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The Russian GRU is trying to undermine military support for Ukraine by arson in Europe

Natasha Kumar By Natasha Kumar May26,2024

The Russian GRU is trying to undermine military support for Ukraine with arson in Europe

Objects in Britain, Poland, Latvia and Lithuania were set on fire

Intelligence representatives of the US and its allies monitor the increase in the number of “low-level” sabotage operations. in Europe, which they say are part of a Russian campaign to undermine support for Ukraine's military efforts. These covert operations mostly involve arson or attempted arson of a wide range of objects, including a warehouse in England, a paint factory in Poland, residential buildings in Latvia and, most surprisingly, an IKEA store in Lithuania. There are also those arrested who are suspected of being Russian operatives who planned attacks on American military bases.

"While these actions may appear random, U.S. and European security officials say they are part of a concerted effort by Russia to slow arms transfers to Kiev and create the appearance of growing European opposition to support for Ukraine. According to officials, this campaign is managed by the military intelligence of Russia – GRU»,– reports The New York Times.

Despite the fact that the attacks did not interrupt the flow of weapons to Ukraine and many of the targets are not directly related to the war, representatives of the security forces say that&nbsp ;Russia is trying to sow fear and force European countries to tighten security throughout the arms supply chain, which increases costs and slows the pace of supplies.

Amid growing concerns about sabotage, NATO ambassadors will meet with US Director of National Intelligence Avril Gaines next month. American and European security officials have said that Russia is being somewhat cautious in its sabotage efforts. She wants to draw attention to the mysterious fires, but not so much that she is directly blamed.

"Russia's strategy – it's a divide-and-conquer strategy. This is not a very expensive strategy for Russia at the moment because we are all reacting separately. That is why it is important that over time we collectivize the answer», – said former US intelligence official Andrea Kendall-Taylor, who is now a senior fellow at the Center for a New American Security.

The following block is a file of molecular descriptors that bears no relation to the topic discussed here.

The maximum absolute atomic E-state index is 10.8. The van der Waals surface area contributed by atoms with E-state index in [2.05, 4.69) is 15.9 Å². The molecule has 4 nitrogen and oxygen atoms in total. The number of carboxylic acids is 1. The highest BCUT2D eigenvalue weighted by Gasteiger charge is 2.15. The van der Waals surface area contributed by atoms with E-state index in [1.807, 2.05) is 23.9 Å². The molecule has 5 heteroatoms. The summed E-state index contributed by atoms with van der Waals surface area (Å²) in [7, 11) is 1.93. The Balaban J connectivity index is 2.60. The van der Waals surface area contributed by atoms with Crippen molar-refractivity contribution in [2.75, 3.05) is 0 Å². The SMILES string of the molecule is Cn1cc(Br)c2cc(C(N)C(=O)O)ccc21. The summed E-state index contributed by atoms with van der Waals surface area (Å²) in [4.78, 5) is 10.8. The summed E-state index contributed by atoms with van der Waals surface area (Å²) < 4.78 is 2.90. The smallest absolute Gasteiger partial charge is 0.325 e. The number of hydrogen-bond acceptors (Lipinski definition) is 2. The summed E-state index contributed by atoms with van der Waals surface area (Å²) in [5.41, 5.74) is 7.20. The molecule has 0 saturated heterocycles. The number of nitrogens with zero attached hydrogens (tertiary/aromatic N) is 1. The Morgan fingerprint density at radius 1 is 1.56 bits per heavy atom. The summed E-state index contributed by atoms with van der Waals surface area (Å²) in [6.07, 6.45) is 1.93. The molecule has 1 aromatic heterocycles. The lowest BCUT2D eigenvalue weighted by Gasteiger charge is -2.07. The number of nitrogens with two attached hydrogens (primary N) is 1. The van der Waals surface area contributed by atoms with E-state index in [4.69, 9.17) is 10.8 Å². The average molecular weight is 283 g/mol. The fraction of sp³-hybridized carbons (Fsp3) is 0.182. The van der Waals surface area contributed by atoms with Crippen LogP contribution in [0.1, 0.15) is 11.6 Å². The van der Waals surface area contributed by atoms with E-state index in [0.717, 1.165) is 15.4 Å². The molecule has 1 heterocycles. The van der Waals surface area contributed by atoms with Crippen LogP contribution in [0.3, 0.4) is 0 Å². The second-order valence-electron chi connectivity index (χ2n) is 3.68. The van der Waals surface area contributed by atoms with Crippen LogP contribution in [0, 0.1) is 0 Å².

One of the first recent acts of sabotage attributed to Russia was a warehouse fire in London in March. Authorities say the warehouse was linked to supplies to Ukraine, but have provided few details. Security officials briefed on the incident said GRU operatives used a Russian diplomatic building in Sussex, England, to recruit locals to carry out the arson. Four Britons were charged with setting the building on fire, and one of them – in aiding foreign intelligence.

In response, Britain expelled a Russian serviceman who worked for the intelligence services and closed several Russian diplomatic buildings, including the GRU operational center in Sussex.

The use of locals, according to security officials, was a feature of the recent sabotage campaign. U.S. and European officials said this was done in part to make the attacks harder to detect and to give the impression that they were the result of domestic opposition to support for Ukraine.

Russian sabotage in Europe is nothing new. In 2014, Russian military intelligence blew up an ammunition depot in the Czech Republic, although the country did not publicly accuse Russia until seven years later.

According to Max Bergman, director of the Europe, Russia, and Eurasia Program at the Center for Strategic and International Studies, the expulsion of Russian spies from Europe in 2018 and after 2022 sharply limited Russia's ability to carry out attacks.

«There have been many undermining of Russian intelligence activities in Europe. This caused a pause, and Russian intelligence was absorbed by the war in Ukraine. Now they are back and are probably trying to regain their positions», – believes Bergmann.

Natasha Kumar

By Natasha Kumar

Natasha Kumar has been a reporter on the news desk since 2018. Before that she wrote about young adolescence and family dynamics for Styles and was the legal affairs correspondent for the Metro desk. Before joining The Times Hub, Natasha Kumar worked as a staff writer at the Village Voice and a freelancer for Newsday, The Wall Street Journal, GQ and Mirabella. To get in touch, contact me through my 1-800-268-7116

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